THE AGENDA:

-- Congressional Republicans are zeroing in this week on passing a budget, a necessary prerequisite for taking up tax cuts. Axios’s Jonathan Swan reports: “House GOP leaders have the votes needed to pass their budget this week . . . The House Freedom Caucus has told leadership it will vote for the budget, even though they hardly love it, because they want to get moving on tax cuts. … Moderate members have been more difficult to appease. They resent having to take a tough vote for steep spending cuts that will never actually happen, simply to satisfy the conference's more conservative members. … The Senate will have a tougher time[.] … Republicans are paying close attention to the perennially challenging senators: John McCain, Susan Collins, and Rand Paul.”

-- Treasury Secretary Steve Mnuchin said on ABC’s “This Week” that the administration “can’t guarantee” a tax cut for to every middle-class family. “It is our objective that the entire middle class will get a tax cut,” he said. “You cannot make guarantees because every single person’s taxes are different, people take advantage of different things.” “This really is about the middle class and the corporate tax rate, for the president,” White House budget director Mick Mulvaney told CNN’s “State of the Union.”

-- Congress just allowed the Children’s Health Insurance Program, also known as CHIP — which provides low-cost health insurance to 9 million children — to expire. Valerie Strauss reports: “Amid unsuccessful efforts to repeal and replace the Affordable Care Act, the Republican-led Congress allowed the CHIP deadline to pass without action. States still have some CHIP money available, but if Congress does not act quickly to restore the program, they will start to run out. Several states and the District of Columbia are expected to drain CHIP funding by the end of this year and many more by March 2018 …”

-- Some key House Republicans are coming out against the DACA deal that Trump struck with “Chuck and Nancy.” Politico’s Rachael Bade and Heather Caygle report: “A GOP working group formed by House Speaker Paul Ryan held two meetings last week to discuss immigration, and sources say there was virtually no support among members for Trump’s tentative DACA deal with Democratic leaders Sen. Chuck Schumer and Rep. Nancy Pelosi. Multiple House GOP sources (said) that Trump’s proposed border wall with Mexico must be part of any discussion about DACA. That would completely contradict the accord struck by the president and Democratic leaders[.]” Meanwhile: “[Pelosi] and her team are pressuring GOP leaders to act now — well before Trump’s reprieve for the program ends in March.”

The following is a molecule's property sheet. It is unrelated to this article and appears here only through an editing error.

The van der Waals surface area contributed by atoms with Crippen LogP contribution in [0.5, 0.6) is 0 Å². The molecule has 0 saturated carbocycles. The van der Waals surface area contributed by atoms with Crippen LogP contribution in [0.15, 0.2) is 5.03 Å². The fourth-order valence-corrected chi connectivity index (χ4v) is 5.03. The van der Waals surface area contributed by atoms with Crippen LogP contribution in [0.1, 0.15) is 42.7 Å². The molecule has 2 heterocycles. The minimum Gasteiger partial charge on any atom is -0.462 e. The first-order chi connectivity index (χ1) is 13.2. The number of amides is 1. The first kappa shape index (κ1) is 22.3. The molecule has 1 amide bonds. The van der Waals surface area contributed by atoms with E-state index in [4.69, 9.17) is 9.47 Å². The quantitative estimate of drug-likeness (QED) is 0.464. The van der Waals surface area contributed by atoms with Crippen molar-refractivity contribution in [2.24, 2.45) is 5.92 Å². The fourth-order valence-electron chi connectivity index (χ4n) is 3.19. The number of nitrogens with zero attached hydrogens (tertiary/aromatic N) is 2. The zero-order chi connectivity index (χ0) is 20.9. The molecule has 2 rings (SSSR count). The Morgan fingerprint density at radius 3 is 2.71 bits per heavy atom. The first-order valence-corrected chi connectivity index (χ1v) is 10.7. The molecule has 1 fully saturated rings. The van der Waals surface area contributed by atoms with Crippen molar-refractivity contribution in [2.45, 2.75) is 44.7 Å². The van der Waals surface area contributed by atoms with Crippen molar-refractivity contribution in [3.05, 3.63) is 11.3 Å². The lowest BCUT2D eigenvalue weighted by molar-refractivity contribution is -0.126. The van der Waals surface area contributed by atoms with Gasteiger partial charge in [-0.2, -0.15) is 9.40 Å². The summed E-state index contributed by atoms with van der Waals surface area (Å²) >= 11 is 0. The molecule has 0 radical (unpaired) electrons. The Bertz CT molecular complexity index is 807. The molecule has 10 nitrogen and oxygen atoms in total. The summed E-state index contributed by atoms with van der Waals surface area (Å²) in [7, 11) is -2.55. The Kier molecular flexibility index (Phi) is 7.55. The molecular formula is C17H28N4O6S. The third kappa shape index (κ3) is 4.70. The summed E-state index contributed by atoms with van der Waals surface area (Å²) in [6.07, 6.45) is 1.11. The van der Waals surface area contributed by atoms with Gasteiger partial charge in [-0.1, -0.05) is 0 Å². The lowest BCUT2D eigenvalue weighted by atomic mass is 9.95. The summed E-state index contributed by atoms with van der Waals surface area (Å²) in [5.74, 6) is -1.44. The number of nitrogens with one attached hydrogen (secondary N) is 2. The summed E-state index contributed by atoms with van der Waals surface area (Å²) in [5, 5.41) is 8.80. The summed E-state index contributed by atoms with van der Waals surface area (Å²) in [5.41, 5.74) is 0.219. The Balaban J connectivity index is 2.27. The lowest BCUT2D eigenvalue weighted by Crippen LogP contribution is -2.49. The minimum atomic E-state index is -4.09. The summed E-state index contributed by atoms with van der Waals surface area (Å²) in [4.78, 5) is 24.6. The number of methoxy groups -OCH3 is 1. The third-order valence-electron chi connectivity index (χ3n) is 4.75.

THE NEW WORLD ORDER:

-- Chilling: "'Nazi!’ ‘Stasi!’: In German state where the far right won big, cozy political culture quickly turned toxic,” by Griff Witte and Luisa Beck in Magdeburg: “For years, debate in the parliament of this east German state capital on the banks of the Elbe flowed as languidly as the cool waters of the river on a clear autumn’s day. But then, in March 2016, the far-right Alternative for Germany (AfD) party stunned the cozy local political establishment with a second-place finish. Ever since, the currents in the state parliament have boiled and churned … transformed into a forum for seething exchange. When climate change comes up, AfD members interject that it’s a hoax. If there’s a debate over funding for the elderly, the far-right party demands to know why refugees are getting money that it says should be going to German senior citizens. Issues that were never on the state parliament’s priority list, such as the wearing of burqas among members of the very small Muslim population … have crept onto the agenda.”

-- Russia’s recent military exercise demonstrated its ability to conduct “the sort of complex, large-scale operations … that would be part of any all-out war with the United States in Europe,” per the New York Times’s Eric Schmitt: “Western officials said the military maneuvers, known as Zapad, Russian for ‘west,’ far exceeded in scope and scale what Moscow had said it would conduct, and tracked more closely to what American intelligence officials suspected would unfold, based on Russian troop buildups in August. … Russian armed forces assimilated new technology and integrated information better than in the past to improve the military’s lethality. … Russian drones have proliferated to the point that they are now a part of almost every exercise.”

SOCIAL MEDIA SPEED READ: